I’ve also had the great fortune to play some online trivia/Jeopardy training games against some established strong players and have held my own on occasion. There are plenty of players that I’ve played who are without question better than me at the moment, but the fact that I can win every now and then is encouraging. And with every week it feels like I’m getting just a little bit sharper.
My Big Takeaway: Trust Your Gut
Lets swing back to Learned League though and focus on what were some of my biggest issues in this past season, aside from the basic one of not knowing things:
My Biggest Learned League weakness: I managed to get 4 questions wrong this season in the exact same way: Not listening to my intuition. I have built up a large intuition due to tens of thousands of handmade flashcards (about 60,000 of them now). It is impossible for me to have an exact and thorough knowledge and recall of these flashcards, but sometimes my brain knows something that my rational mind doesn’t know and can’t even explain. There were a few specific instances of this happening in this season’s Learned League and I’ll give an example of what happens to my brain when I mess up in this way. Not only did I screw these questions up, but in most cases my unconscious brain knew I was going to be wrong, and I knew that I should follow whatever vague spidey sense I had, but because I couldn’t logically explain it, I decided to put a different answer down that was something that I could at least explain. For example, this is how I mentally contorted myself out of the correct instinctual answer to this question:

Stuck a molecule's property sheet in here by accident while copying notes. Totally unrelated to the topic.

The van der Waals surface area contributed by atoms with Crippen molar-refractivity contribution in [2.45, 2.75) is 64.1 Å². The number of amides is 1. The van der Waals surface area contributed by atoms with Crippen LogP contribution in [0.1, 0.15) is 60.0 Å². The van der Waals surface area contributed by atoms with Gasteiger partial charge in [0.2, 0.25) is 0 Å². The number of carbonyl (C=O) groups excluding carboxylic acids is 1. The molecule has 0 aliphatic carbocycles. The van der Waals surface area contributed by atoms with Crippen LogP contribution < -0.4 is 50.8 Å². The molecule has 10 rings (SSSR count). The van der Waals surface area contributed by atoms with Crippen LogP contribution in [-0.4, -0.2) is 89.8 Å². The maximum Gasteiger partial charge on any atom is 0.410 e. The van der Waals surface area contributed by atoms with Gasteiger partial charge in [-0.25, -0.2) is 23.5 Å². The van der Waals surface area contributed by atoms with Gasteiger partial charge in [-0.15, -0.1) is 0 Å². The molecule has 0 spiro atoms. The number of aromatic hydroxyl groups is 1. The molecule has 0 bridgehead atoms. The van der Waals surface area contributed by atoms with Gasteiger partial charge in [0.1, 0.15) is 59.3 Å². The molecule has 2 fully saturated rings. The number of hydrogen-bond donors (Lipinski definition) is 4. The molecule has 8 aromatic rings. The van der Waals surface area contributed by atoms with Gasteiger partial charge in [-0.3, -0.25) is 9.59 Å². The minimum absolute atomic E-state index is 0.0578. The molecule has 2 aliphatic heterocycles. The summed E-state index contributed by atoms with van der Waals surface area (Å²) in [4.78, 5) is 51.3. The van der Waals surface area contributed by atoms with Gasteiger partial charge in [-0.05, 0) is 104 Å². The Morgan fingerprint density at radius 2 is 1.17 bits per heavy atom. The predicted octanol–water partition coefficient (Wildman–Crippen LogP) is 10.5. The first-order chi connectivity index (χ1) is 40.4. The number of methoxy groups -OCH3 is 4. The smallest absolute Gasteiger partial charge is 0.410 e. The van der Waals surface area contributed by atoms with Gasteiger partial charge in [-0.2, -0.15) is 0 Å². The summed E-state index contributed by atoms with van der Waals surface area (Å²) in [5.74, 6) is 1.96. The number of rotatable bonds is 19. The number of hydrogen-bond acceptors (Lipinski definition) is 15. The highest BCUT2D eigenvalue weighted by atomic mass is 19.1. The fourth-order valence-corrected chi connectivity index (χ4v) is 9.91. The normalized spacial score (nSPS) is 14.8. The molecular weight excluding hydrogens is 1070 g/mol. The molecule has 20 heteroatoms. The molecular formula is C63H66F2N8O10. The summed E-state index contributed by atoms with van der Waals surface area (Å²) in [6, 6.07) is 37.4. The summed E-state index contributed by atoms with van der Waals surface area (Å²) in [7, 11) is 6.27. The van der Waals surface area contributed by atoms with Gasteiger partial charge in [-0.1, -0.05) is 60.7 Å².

At first, I instantly wrote down MOUNTAINS. I felt like it may have been asked in the top row of a jeopardy game at some point. But this was an extremely vague memory and I convinced myself I was making it up. But one thing I did know for sure was that oro meant gold in Spanish. And while I knew that Latin and Greek roots almost never have much to do with each other, at least it was something I could explain to someone instead of “Ummm I dunno I kind of remember some thing on a flash card, but not really”. So I put gold, and of course it was mountains. This wrong answer also cost me the match.
Alas, I did not learn enough from this fiasco and made the same mistake of talking myself out of the correct knee-jerk answer in three other questions. But over the course of those mistakes, the lesson sunk in and my methodology for how to rely on my intuition solidified. Now, I believe that when my brain quickly thinks it knows something, it’s almost always right and I should never under any circumstance use some twisted logic to put something else down, just so that I can justify my thought process. To reinforce this conviction, I’ve written a rule on the top of the place where I put drafts for my answers: